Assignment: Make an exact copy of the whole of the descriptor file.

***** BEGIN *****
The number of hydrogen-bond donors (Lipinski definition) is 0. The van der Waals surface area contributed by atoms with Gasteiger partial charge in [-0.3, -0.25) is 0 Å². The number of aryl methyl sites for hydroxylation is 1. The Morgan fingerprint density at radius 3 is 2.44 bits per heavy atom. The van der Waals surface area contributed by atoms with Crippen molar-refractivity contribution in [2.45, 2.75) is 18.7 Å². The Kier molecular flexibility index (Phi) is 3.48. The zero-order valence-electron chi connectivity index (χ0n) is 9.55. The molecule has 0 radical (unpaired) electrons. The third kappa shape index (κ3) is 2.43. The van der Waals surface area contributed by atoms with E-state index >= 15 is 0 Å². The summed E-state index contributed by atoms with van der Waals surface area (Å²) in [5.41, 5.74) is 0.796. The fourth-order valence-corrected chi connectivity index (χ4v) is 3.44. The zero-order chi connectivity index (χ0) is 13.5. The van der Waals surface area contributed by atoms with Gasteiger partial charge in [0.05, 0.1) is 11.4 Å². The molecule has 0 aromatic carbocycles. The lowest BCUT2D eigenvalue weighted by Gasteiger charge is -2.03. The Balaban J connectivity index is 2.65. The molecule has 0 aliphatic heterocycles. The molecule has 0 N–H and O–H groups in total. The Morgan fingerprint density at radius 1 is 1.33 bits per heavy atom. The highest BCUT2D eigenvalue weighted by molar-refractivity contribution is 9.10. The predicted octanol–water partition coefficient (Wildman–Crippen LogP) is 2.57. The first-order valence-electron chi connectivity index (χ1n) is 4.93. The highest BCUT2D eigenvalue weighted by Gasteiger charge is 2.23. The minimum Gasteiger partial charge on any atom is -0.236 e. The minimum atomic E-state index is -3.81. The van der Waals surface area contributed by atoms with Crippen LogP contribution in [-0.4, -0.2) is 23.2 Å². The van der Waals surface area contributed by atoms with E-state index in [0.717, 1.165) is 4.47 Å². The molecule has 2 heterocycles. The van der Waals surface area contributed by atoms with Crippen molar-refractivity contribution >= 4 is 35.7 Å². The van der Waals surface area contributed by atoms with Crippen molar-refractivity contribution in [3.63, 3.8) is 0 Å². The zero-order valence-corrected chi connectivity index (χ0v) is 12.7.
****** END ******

The number of hydrogen-bond donors (Lipinski definition) is 0. The van der Waals surface area contributed by atoms with Gasteiger partial charge in [-0.3, -0.25) is 0 Å². The number of aryl methyl sites for hydroxylation is 1. The Morgan fingerprint density at radius 3 is 2.44 bits per heavy atom. The van der Waals surface area contributed by atoms with Crippen molar-refractivity contribution in [2.45, 2.75) is 18.7 Å². The Kier molecular flexibility index (Phi) is 3.48. The zero-order valence-electron chi connectivity index (χ0n) is 9.55. The molecule has 0 radical (unpaired) electrons. The third kappa shape index (κ3) is 2.43. The van der Waals surface area contributed by atoms with E-state index >= 15 is 0 Å². The summed E-state index contributed by atoms with van der Waals surface area (Å²) in [5.41, 5.74) is 0.796. The fourth-order valence-corrected chi connectivity index (χ4v) is 3.44. The zero-order chi connectivity index (χ0) is 13.5. The van der Waals surface area contributed by atoms with Gasteiger partial charge in [0.05, 0.1) is 11.4 Å². The molecule has 0 aromatic carbocycles. The lowest BCUT2D eigenvalue weighted by Gasteiger charge is -2.03. The Balaban J connectivity index is 2.65. The molecule has 0 aliphatic heterocycles. The molecule has 0 N–H and O–H groups in total. The Morgan fingerprint density at radius 1 is 1.33 bits per heavy atom. The highest BCUT2D eigenvalue weighted by molar-refractivity contribution is 9.10. The predicted octanol–water partition coefficient (Wildman–Crippen LogP) is 2.57. The first-order valence-electron chi connectivity index (χ1n) is 4.93. The highest BCUT2D eigenvalue weighted by Gasteiger charge is 2.23. The minimum Gasteiger partial charge on any atom is -0.236 e. The minimum atomic E-state index is -3.81. The van der Waals surface area contributed by atoms with Crippen LogP contribution in [-0.4, -0.2) is 23.2 Å². The van der Waals surface area contributed by atoms with E-state index in [0.717, 1.165) is 4.47 Å². The molecule has 2 heterocycles. The van der Waals surface area contributed by atoms with Crippen molar-refractivity contribution >= 4 is 35.7 Å². The van der Waals surface area contributed by atoms with Crippen molar-refractivity contribution in [3.63, 3.8) is 0 Å². The zero-order valence-corrected chi connectivity index (χ0v) is 12.7.